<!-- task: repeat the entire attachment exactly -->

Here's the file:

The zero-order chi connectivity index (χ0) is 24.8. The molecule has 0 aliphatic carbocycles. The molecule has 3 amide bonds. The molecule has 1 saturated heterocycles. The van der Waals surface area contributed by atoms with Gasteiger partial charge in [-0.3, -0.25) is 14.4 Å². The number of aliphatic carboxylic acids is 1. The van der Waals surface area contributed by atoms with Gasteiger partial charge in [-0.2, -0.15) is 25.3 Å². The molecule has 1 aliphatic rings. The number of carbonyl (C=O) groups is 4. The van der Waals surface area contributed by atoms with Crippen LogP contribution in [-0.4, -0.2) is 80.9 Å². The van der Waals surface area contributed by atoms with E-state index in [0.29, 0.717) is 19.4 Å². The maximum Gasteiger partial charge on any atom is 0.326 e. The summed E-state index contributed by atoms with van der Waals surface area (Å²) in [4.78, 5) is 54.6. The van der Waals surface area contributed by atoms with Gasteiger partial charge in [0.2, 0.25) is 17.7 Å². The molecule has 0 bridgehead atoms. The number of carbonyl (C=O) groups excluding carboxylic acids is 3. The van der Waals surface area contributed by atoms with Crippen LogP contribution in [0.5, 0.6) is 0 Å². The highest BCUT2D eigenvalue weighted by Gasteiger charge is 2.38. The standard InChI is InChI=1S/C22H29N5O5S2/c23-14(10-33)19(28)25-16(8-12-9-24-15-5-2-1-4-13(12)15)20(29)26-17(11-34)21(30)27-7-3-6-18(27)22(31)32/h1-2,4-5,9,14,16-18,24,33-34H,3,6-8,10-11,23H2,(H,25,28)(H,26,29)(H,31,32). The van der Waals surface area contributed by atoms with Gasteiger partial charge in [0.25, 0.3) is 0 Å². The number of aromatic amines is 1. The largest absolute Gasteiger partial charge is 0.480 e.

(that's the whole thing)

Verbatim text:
The zero-order chi connectivity index (χ0) is 24.8. The molecule has 0 aliphatic carbocycles. The molecule has 3 amide bonds. The molecule has 1 saturated heterocycles. The van der Waals surface area contributed by atoms with Gasteiger partial charge in [-0.3, -0.25) is 14.4 Å². The number of aliphatic carboxylic acids is 1. The van der Waals surface area contributed by atoms with Gasteiger partial charge in [-0.2, -0.15) is 25.3 Å². The molecule has 1 aliphatic rings. The number of carbonyl (C=O) groups is 4. The van der Waals surface area contributed by atoms with Crippen LogP contribution in [-0.4, -0.2) is 80.9 Å². The van der Waals surface area contributed by atoms with E-state index in [0.29, 0.717) is 19.4 Å². The maximum Gasteiger partial charge on any atom is 0.326 e. The summed E-state index contributed by atoms with van der Waals surface area (Å²) in [4.78, 5) is 54.6. The van der Waals surface area contributed by atoms with Gasteiger partial charge in [0.2, 0.25) is 17.7 Å². The molecule has 0 bridgehead atoms. The number of carbonyl (C=O) groups excluding carboxylic acids is 3. The van der Waals surface area contributed by atoms with Crippen LogP contribution in [0.5, 0.6) is 0 Å². The highest BCUT2D eigenvalue weighted by Gasteiger charge is 2.38. The standard InChI is InChI=1S/C22H29N5O5S2/c23-14(10-33)19(28)25-16(8-12-9-24-15-5-2-1-4-13(12)15)20(29)26-17(11-34)21(30)27-7-3-6-18(27)22(31)32/h1-2,4-5,9,14,16-18,24,33-34H,3,6-8,10-11,23H2,(H,25,28)(H,26,29)(H,31,32). The van der Waals surface area contributed by atoms with Gasteiger partial charge in [0.25, 0.3) is 0 Å². The number of aromatic amines is 1. The largest absolute Gasteiger partial charge is 0.480 e.